This study has several limitations inherent in its design. We chose to only evaluate NIH funding because its data are easily accessible and account for the majority of biomedical research funding. Federally funding for research on trauma also include the Department of Defense (DOD), the Department of Transportation and the Centers for Disease Control and Prevention. The DOD continues to fund important trauma-related research, but by its very nature, the agenda and focus is set by the military which excludes trauma-related research that is not of interest or relatable to the DOD mission. The amount of dollars within the DOD budget going for research is also just a fraction of the NIH budget. Professional organizations like the American College of Surgeons, the American Association for the Surgery of Trauma (AAST), industry, universities, and foundations also fund trauma research, although the dollars are dwarfed by federal research dollars. This study attempted to capture all trauma-related grants from NIH and exclude grants that were deemed unrelated. To achieve the granularity, we felt that it is necessary that we established and tested clear search criteria and a screening methodology which gave consistent results. The intra-class correlation was good, but could still have resulted in inconsistencies. That said, because these inconsistencies tended to put more grants in the “maybe trauma” category, we had another opportunity to assess those grants using expert determination. Because of the methodology and our goal to be inclusive, we were more likely to be biased by overestimating the number of grants and the amount of research funding. A previous study by the Society of Critical Care Medicine used a similar methodology to identify grants associated with another broad topic that encompasses some of trauma, “critical care.”25
Our results extend and fully justify the recommendations of The National Academies of Sciences, Engineering and Medicine report that argues for an increase in dedicated funding for research on trauma, as well as establishment of an institute or center with a clear focus on the topic. This center would have the singular goal of reducing the burden of trauma-related death and disability through research to prevent serious injury, accidental or self-inflicted, while improving care of the trauma patient. Establishing a National Institute of Trauma should be a national priority. Such an Institute could marshal the resources necessary to improve trauma care and outcomes throughout the United States and around the globe.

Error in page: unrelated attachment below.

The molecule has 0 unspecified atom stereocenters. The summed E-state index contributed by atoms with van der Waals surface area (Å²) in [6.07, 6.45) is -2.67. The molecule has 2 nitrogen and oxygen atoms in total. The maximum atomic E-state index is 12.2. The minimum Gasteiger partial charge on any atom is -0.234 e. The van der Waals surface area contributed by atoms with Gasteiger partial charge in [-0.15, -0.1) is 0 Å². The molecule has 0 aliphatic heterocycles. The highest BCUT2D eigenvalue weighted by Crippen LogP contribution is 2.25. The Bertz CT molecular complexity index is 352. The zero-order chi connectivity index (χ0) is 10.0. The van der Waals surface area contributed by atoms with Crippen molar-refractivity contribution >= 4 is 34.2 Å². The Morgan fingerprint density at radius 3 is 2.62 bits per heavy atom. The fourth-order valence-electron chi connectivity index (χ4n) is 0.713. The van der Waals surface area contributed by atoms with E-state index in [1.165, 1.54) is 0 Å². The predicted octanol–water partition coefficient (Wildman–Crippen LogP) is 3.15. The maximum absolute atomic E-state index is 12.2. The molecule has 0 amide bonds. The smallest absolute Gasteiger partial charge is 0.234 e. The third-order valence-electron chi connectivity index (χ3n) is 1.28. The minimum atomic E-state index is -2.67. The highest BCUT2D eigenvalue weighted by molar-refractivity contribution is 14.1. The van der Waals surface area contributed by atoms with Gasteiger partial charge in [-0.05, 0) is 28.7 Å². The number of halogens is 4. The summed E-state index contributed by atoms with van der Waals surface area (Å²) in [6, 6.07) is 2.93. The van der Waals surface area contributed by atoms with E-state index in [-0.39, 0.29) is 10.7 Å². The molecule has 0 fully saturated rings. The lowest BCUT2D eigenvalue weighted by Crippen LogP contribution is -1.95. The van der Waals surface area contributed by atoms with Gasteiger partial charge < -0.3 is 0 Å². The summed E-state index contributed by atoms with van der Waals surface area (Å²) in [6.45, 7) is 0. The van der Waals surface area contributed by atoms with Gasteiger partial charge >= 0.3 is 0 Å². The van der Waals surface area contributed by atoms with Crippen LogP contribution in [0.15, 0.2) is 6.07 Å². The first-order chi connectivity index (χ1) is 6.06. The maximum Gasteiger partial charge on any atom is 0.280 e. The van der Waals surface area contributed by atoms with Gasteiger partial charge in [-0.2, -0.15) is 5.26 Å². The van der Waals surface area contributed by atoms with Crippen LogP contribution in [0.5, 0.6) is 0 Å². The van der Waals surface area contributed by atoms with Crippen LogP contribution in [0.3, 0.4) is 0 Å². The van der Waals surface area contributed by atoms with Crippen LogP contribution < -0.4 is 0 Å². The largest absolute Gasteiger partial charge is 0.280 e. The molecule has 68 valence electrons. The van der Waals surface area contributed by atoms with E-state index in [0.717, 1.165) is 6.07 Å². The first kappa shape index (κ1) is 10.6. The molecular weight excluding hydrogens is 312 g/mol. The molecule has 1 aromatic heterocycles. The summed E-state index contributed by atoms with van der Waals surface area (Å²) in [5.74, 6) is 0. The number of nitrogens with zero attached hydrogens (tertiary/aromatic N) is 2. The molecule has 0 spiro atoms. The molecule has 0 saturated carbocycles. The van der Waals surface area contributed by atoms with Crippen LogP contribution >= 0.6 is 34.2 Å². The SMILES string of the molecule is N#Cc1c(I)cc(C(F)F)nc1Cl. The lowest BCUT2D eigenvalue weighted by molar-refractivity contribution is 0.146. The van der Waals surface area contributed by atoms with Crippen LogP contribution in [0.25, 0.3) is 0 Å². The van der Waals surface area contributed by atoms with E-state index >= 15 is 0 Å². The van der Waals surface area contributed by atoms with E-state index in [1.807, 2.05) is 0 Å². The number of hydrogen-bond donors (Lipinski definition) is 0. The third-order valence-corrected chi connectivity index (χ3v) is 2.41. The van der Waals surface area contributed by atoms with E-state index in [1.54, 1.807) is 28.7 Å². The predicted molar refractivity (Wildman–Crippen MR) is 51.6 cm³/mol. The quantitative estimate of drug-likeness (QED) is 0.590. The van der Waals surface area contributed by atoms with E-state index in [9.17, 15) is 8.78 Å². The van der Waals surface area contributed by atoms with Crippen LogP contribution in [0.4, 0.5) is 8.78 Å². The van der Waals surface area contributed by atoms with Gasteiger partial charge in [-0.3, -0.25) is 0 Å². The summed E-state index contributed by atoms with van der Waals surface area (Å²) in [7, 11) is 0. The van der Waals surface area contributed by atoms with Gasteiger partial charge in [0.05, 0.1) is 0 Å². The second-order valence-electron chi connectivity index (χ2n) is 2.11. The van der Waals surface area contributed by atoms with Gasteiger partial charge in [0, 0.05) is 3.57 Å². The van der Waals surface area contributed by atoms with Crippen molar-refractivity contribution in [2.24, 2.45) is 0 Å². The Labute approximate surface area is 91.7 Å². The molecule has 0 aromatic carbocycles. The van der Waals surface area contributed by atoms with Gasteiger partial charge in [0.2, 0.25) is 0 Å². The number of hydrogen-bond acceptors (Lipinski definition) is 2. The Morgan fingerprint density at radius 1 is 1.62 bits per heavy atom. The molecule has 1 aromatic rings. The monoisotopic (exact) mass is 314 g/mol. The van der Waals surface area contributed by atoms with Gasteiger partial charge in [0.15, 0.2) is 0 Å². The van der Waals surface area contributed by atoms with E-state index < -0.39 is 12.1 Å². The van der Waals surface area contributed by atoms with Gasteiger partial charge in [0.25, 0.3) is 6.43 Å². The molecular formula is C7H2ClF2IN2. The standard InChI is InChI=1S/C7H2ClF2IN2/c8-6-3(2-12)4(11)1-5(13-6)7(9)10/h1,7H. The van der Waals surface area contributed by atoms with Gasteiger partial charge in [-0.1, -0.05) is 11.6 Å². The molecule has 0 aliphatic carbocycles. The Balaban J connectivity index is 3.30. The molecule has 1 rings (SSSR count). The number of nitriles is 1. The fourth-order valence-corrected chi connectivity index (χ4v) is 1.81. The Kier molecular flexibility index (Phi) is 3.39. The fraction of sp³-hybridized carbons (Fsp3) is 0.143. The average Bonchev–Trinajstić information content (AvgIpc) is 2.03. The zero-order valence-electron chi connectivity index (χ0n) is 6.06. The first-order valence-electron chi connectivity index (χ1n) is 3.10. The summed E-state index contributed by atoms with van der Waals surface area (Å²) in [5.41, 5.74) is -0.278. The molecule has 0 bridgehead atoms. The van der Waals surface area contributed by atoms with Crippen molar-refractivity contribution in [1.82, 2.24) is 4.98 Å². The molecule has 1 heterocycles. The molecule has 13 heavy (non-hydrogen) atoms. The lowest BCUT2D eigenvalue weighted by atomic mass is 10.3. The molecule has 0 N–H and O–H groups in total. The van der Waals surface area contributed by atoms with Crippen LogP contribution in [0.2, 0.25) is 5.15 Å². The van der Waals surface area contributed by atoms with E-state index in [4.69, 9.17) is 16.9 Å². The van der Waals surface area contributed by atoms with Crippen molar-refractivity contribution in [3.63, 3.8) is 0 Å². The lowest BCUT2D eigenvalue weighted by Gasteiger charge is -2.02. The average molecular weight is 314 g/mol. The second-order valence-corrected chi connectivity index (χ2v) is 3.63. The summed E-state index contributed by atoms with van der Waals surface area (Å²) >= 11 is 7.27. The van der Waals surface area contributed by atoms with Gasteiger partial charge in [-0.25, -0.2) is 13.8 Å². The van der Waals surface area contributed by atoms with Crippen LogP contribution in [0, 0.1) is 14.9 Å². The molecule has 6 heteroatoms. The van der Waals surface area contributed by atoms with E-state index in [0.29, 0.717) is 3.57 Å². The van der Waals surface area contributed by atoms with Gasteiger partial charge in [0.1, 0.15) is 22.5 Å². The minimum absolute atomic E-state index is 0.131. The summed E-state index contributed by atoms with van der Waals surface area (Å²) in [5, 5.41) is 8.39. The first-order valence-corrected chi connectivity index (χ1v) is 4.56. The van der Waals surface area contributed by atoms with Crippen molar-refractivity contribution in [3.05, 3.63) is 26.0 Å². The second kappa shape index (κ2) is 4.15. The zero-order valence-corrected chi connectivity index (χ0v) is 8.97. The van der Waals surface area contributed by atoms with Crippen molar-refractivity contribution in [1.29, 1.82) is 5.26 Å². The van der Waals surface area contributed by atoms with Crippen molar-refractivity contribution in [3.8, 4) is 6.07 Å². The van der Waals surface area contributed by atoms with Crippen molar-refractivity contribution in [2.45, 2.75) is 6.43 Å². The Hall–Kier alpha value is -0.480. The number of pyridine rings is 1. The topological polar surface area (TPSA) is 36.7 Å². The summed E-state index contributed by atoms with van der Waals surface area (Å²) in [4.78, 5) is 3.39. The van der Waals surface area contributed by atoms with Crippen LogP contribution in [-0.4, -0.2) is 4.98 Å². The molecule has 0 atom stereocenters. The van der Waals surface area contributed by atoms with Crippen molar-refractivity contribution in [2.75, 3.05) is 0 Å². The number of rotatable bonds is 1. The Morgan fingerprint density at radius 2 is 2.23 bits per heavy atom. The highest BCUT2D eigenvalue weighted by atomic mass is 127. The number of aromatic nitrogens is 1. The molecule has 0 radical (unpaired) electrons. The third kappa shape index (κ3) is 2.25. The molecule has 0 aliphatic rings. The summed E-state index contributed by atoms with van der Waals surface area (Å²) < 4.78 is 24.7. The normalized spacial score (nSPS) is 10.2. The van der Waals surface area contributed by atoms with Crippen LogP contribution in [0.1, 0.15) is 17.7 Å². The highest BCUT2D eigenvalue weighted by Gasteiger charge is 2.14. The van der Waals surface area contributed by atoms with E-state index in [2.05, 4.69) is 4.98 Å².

D.H.L., S.L.B., and N.E.G. conceived of the study and contributed to the data analysis, article execution and review. J.R. and N.I.F. participated in study design, did the data collection, literature review, analysis, and critical article editing.
The authors declare no funding or conflicts of interest.
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WILLIAM G. CIOFFI, M.D. (Providence, Rhode Island): President Croce, Recorder Reilly, members and guests, I want to congratulate the authors on clearly documenting a problem which has vexed all trauma surgeons and researchers for decades, and that is the paltry extramural NIH funding committed to trauma-related topics and the lack of a true home at the NIH for trauma research.
Given both the considerable loss of life and extended disability, in combination with the total lifetime cost, which dwarf heart disease, diabetes, and cancer, this problem persists, despite multiple National Academy reports, the first in 1966 and the last just three years ago.
The fact is, we are dead last in funding given the burden of disease, with only 3.7 percent of total NIH grants and only 2.9 percent of funding.
I have a few questions, which are really only quibbling given your findings.
You divide up the grants by fellowship, training grants, traditional research grants, et cetera, but do you have more granular detail in terms of clinical versus basic science questions, as well as what topics were being funded.